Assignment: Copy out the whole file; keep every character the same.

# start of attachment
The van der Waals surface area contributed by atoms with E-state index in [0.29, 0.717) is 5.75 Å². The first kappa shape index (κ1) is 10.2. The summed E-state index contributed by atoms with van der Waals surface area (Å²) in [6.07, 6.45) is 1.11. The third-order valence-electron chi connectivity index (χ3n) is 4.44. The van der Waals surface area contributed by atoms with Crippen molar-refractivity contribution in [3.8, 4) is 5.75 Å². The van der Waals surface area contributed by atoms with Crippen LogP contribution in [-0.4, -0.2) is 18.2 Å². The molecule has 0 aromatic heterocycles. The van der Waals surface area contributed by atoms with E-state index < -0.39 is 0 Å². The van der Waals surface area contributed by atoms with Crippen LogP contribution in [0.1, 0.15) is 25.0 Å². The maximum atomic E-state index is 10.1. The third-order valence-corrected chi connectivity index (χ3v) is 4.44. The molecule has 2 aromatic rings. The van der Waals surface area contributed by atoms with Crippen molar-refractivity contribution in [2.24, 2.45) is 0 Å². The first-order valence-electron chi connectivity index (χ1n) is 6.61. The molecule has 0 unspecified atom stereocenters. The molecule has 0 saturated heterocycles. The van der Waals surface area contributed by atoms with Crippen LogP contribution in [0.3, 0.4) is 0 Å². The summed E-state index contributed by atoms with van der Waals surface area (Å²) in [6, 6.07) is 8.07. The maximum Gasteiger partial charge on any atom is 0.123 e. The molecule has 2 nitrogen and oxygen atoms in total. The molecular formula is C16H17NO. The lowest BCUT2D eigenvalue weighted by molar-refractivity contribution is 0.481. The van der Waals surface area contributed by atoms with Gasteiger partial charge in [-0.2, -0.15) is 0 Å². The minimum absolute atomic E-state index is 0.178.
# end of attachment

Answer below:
The van der Waals surface area contributed by atoms with E-state index in [0.29, 0.717) is 5.75 Å². The first kappa shape index (κ1) is 10.2. The summed E-state index contributed by atoms with van der Waals surface area (Å²) in [6.07, 6.45) is 1.11. The third-order valence-electron chi connectivity index (χ3n) is 4.44. The van der Waals surface area contributed by atoms with Crippen molar-refractivity contribution in [3.8, 4) is 5.75 Å². The van der Waals surface area contributed by atoms with Crippen LogP contribution in [-0.4, -0.2) is 18.2 Å². The molecule has 0 aromatic heterocycles. The van der Waals surface area contributed by atoms with E-state index < -0.39 is 0 Å². The van der Waals surface area contributed by atoms with Crippen LogP contribution in [0.1, 0.15) is 25.0 Å². The maximum atomic E-state index is 10.1. The third-order valence-corrected chi connectivity index (χ3v) is 4.44. The molecule has 2 aromatic rings. The van der Waals surface area contributed by atoms with Crippen molar-refractivity contribution in [2.24, 2.45) is 0 Å². The first-order valence-electron chi connectivity index (χ1n) is 6.61. The molecule has 0 unspecified atom stereocenters. The molecule has 0 saturated heterocycles. The van der Waals surface area contributed by atoms with Crippen LogP contribution in [0.3, 0.4) is 0 Å². The summed E-state index contributed by atoms with van der Waals surface area (Å²) in [6, 6.07) is 8.07. The maximum Gasteiger partial charge on any atom is 0.123 e. The molecule has 2 nitrogen and oxygen atoms in total. The molecular formula is C16H17NO. The lowest BCUT2D eigenvalue weighted by molar-refractivity contribution is 0.481. The van der Waals surface area contributed by atoms with Gasteiger partial charge in [-0.2, -0.15) is 0 Å². The minimum absolute atomic E-state index is 0.178.